It is. Trust your instincts here.
posted by PercussivePaul at 11:44 AM on September 19, 2012 [1 favorite]


I don't think it's the worst thing in the world to make contact. 3 months is rather a long time of no contact for a relationship that lasted only 7 months. The question is, what do you hope to get out of contacting her? Do you want to be best buds? Do you think you could be best buds? If so, contact her. Do you want to see if she's recovering from the devastation that was your leaving her? If so, don't contact her.
posted by MetalFingerz at 11:47 AM on September 19, 2012


Some of your guilt comes from hurting somebody who was a smart, kind person, and that's fine - normal even. But I wonder if some of it also comes from not understanding why you couldn't "feel it". Your sentence about thinking sparks are crap makes me think that you might want to get a little better at identifying what you're feeling and respecting those emotions. You can do that on your own; I found therapy really helpful for convincing me that being rational and smart didn't mean being able to control my emotions, and that that was ok.
posted by ldthomps at 11:48 AM on September 19, 2012 [1 favorite]


The part of you that wants to contact her is the exact same part that's responsible for you having been in this relationship in the first place. I understand the impulse not to want to be the bad guy, but sometimes that's the kindest thing you can do for someone.
posted by Ragged Richard at 11:49 AM on September 19, 2012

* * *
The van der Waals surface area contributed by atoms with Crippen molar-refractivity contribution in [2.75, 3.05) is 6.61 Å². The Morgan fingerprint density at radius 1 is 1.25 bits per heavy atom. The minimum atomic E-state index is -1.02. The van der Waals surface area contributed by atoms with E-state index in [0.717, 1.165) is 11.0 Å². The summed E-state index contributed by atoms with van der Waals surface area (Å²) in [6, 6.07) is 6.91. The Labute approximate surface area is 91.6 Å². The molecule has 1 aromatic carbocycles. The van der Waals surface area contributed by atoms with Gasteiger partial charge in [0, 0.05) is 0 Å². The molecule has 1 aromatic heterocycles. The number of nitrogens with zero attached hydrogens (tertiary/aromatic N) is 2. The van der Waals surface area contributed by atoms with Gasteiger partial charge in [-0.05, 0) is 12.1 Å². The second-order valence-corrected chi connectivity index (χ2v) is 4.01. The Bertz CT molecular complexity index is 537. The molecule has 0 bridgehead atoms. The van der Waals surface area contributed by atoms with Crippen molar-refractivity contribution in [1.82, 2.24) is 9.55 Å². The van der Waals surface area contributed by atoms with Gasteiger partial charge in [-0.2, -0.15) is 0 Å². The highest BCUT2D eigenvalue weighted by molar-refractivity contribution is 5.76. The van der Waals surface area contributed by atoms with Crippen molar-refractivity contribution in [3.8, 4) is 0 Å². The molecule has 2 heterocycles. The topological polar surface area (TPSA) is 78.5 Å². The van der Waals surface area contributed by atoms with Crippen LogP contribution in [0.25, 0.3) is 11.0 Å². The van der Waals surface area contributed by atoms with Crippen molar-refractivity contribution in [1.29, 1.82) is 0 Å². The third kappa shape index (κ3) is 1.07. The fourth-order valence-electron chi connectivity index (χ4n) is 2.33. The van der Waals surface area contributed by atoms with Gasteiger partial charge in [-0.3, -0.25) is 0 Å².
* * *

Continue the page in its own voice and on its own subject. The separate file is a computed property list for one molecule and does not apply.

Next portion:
I wish I could fix things.

Time and distance fix things, not you contacting her.

Also, it may not be possible for you to take any action that would result in a 'fix.' This is a likely situation.
posted by the man of twists and turns at 11:55 AM on September 19, 2012


I don't think you should contact her because I think your reasons for doing so are selfish - you don't want to get back together, you don't want to be friends, you just want her to tell you that you aren't a bad guy for not being her guy.

It's okay that this didn't work out for you and her and it's fine and understandable that you feel badly about it, but you put it behind you by moving forward and making better choices in the future, not moving backward and re-addressing it when nothing has changed. There's nothing to fix -- nothing was broken, you just weren't a good fit.

Just because it wasn't really bad doesn't mean that it was really good.
posted by sm1tten at 12:00 PM on September 19, 2012 [4 favorites]


It's OK to be sad for both of you but I think guilt is misplaced. Falling or not falling for someone isn't something you can control. Additionally, if you had stayed with a woman you didn't love just because she loved you or breaking up is hard, you'd be that asshole who posted about how he'd been in a relationship for ten years and lived with his partner who now wanted to get married and have kids because she was 39 years old and he was too chicken shit to break up with her and just kept putting her (and her future chances of having kids) off.